How Cancer helped me find my Inner Blerd
Wednesday, May 28, 2014
Greetings All! I'm Keith, The New blogger in town. I feel as if I'm walking into a new school, tip toeing slowly passed the long hallway, checking each corner, hoping I won't be stuffed into a locker. The editor in chief of Blerdnation assured me this doesn't happen here... often.
First of all I want to thank Seun for accepting me and giving me this opportunity to write for blerdnation!
Acceptance. Isn't that what we all want? Not just from our peers and family, but from ourselves. This is a humorous tale of how being a blerd helped me though my battle with cancer and vice versa. First off, I want to dispel some myths about cancer. First of all... Not all black men look good going bald. ::shakes head:: I thought I was going to look good going bald, like Nick fury or Kojack, not at all, the only thing I looked like was an Ashy Uncle fester and another thing, Not all nurses are hot! Greys Anatomy lied to me! I loved all my nurses to death, but they all looked like that women from that old pine sol commercial. You know which one I'm talking about "the power of pine sol, baby"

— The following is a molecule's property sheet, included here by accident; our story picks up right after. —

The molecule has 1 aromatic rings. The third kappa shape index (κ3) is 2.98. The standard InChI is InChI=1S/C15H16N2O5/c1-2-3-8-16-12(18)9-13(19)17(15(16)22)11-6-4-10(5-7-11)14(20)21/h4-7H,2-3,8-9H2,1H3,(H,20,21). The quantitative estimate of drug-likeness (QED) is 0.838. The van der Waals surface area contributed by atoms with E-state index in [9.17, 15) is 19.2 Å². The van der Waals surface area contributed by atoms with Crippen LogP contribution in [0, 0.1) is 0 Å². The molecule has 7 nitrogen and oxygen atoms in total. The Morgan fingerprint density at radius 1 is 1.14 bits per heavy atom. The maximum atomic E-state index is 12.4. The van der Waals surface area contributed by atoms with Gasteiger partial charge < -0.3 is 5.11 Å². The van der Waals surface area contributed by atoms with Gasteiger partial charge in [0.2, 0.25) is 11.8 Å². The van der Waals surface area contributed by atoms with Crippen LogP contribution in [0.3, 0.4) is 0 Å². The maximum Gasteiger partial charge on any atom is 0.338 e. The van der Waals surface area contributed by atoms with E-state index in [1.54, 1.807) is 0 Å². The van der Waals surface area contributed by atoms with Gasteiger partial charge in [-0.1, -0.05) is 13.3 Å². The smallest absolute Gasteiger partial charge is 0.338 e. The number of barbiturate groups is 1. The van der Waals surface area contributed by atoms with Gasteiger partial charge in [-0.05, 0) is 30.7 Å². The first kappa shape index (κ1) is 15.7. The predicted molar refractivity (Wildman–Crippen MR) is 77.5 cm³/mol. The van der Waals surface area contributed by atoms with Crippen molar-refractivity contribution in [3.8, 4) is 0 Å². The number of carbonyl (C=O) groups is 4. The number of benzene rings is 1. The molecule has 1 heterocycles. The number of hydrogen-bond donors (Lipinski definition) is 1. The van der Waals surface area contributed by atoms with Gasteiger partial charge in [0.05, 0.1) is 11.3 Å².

I was originally diagnosed in 2008 and usually when I tell people I have cancer their response, in most cases are “WOW you’re so young” Which it’s true, being diagnosed with an incurable disease, a month after your 24th birthday, kind of felt like a slap in the face by God. Especially since 4% of people under the age of 50 are diagnosed with my type of cancer. It's like being an X-men without any of the abilities. Although, I'm pretty sure I've taken more radiation to the face than Bruce Banner